For return visitors that have seen the sights, been on the tours, and explored the islands, sometimes the most obvious thing to do in Hawai‘i is what people have not yet done. Sometimes when I travel to a neighbor island with the family, we post up in a favorite, quiet locale where the beach, restaurants, and accommodations are all close by. I put the car keys away when I arrive at the accommodation and don’t pick them up till its time to drive back to the airport.

That’s right: if you’ve been there and done that, yet love the islands and keep coming back, then you’re sure to have that favorite spot that speaks to your heart. To really connect with that locale, with the people that live there and the natural beauty of the surroundings, find the right accommodation, post up, and put the car the keys away for a week. Walk the beach in the morning and evenings. Have coffee and read a book—really decompress and relax, and enjoy doing nothing at all but soaking up the surroundings.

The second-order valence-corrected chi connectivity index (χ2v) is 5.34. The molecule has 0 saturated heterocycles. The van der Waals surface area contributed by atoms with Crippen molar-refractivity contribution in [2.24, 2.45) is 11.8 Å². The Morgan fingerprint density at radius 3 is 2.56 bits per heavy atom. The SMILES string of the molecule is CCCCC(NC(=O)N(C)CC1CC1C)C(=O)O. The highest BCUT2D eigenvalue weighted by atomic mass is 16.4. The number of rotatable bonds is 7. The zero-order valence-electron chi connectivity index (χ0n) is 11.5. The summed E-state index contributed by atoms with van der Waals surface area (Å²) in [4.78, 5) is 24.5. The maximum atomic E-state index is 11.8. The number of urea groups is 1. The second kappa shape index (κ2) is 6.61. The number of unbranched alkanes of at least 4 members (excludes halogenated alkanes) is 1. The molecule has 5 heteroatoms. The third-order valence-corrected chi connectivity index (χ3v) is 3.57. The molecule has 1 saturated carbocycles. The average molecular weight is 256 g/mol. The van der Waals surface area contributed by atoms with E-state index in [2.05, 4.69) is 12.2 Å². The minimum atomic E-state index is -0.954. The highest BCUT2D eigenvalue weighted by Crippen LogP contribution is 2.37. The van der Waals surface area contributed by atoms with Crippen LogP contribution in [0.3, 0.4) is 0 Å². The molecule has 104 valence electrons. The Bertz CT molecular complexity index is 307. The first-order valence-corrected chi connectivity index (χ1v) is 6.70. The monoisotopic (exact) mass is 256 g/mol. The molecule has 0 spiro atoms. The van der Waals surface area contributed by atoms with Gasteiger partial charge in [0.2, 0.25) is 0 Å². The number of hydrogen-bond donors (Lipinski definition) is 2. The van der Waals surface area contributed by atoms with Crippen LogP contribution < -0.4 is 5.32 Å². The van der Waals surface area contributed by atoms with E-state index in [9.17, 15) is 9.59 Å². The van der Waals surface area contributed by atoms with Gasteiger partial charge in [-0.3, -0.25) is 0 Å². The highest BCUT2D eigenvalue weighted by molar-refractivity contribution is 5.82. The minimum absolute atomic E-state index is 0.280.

What are your top tips for budget travelers?

It’s no secret that just about everything is more expensive in Hawai‘i than on the mainland. For travelers on a budget, that means traveling smarter and planning better to stretch the dollar. The first step is traveling during a non-peak season. Having a larger window for your vacation can really pay off, as flight and accommodation rates can change from week to week. As a rule of thumb, it’s best to avoid summer and the holiday times around December. Spring Break season can see a rise in prices, too.

Often, you can find cheap accommodation rates if you’re willing to forgo prime real estate locales, like beachfront properties, or amenities like air conditioning. In Waikiki, choosing a property on Kuhio Avenue versus Kalakaua Avenue can save you a couple hundred dollars a night.